If you’ve been physically fit in the past, will you have a better way to be back in the future?
According to those who defend the existence of muscle memory, yes. But what is this concept? It is a type of memory “localized” in our muscles, which allows us to more easily do exercises that we had already practised in the past.
In this article, we turn to scientific research and different experts to shed some light on the different aspects surrounding this topic: is there really muscle memory?
How does it work? What does it depend on? What factors determine that it appears sooner or later? How long does it last? We will answer these and other questions in this article.
What Muscle Memory:
Many years ago, it was tended to be thought that the muscles that atrophied, either due to their disuse or as a result of an injury, never recovered again. However, today, this is not the case, thanks to the concept of muscle memory.
But what is muscle memory? It is that memory that “has” our muscles, that is, that ability allows us to repeat movements more easily when we have already made them before.
In this way, our muscles can “retain” the memory of certain exercises, and even our previous muscle growth, as claimed by Robert Seaborne, one of the researchers of a study developed by the University of Keele (United Kingdom) on muscle memory, and which we will discuss later.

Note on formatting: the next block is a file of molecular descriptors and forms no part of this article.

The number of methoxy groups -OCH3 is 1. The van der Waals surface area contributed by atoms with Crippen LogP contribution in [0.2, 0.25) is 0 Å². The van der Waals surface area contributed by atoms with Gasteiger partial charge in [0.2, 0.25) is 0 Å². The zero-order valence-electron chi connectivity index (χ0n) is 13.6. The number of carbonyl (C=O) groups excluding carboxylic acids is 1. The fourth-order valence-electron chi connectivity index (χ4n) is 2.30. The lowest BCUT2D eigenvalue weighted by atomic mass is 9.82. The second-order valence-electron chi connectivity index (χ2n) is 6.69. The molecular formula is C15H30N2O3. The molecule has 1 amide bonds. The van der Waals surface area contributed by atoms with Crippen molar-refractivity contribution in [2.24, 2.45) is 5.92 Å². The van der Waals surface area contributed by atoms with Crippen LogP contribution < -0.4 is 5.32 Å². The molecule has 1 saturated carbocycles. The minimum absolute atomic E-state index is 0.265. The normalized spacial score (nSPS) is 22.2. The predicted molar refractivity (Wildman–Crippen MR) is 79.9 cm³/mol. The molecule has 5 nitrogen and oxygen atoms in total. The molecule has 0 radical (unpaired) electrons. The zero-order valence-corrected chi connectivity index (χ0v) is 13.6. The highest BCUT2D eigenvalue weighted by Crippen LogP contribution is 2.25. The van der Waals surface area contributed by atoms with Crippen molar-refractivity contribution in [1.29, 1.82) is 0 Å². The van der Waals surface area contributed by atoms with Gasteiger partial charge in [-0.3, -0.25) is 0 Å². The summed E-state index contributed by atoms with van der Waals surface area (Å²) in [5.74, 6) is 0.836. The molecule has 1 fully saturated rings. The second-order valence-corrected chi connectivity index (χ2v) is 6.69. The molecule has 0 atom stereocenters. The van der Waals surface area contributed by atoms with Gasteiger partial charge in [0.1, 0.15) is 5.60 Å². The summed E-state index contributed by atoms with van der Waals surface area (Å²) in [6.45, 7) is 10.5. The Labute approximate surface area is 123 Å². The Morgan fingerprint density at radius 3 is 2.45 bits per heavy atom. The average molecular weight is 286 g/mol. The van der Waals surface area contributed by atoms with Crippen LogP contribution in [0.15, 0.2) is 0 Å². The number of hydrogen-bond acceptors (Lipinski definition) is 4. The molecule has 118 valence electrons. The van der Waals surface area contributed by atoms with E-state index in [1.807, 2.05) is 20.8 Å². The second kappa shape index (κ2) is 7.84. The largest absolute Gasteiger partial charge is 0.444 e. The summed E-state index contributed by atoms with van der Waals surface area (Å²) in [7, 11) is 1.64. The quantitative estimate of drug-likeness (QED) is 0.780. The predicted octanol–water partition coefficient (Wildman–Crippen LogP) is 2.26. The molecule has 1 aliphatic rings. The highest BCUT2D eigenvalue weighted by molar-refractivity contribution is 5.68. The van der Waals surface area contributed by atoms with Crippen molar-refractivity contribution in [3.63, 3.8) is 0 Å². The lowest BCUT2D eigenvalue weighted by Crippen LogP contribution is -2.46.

Muscle memory can be appreciated especially in athletes who temporarily abandon sport, more easily regain their physical form, and are easier than others who have never done sport when it comes to re-exercising.
Thus, this type of memory helps us when we abandon our sports routines and return to the load, allowing us to recover the physical form more easily. But does muscle memory really exist? What does science say about it?
Neurosciences and muscle memory
Science has tried to answer the question of whether muscle memory actually exists and, if so, how it works. According to recent research, one of these answers would be found in genetics (i.e. the origin of muscle memory would be found here).
In this line, research published in Nature’s Journal Scientific Reports and developed by a team from Keele University in the UK suggests that human skeletal muscle has an epigenetic memory determined by earlier growth, which allows our body to recover more quickly.
However, this research results “collided” with what other theories about muscle memory say. One of these theories is developed by biologist Kristian Gundersen. There is an increase in the myonuclei (the nuclei found within muscle fibres) in the cells of our muscle fibres would explain (broadly speaking) how muscle memory works.
Returning to the topic of genetics, experts have found specific genes related to muscle memory and, therefore, with a better return to the physical form of our body.
These genes may improve certain rehabilitation treatments that professional athletes undergo when injured, for example. It has also been seen how these genes could also lengthen the effects of certain drugs that some athletes take to improve their muscle building.
Another study in the line of genetics, this time developed by Moberg et al. (2020), revealed that various regulatory genes, as well as some proteins involved in adapting muscles to endurance exercises, are related to muscle memory (each person’s prior training history influences, i.e., them).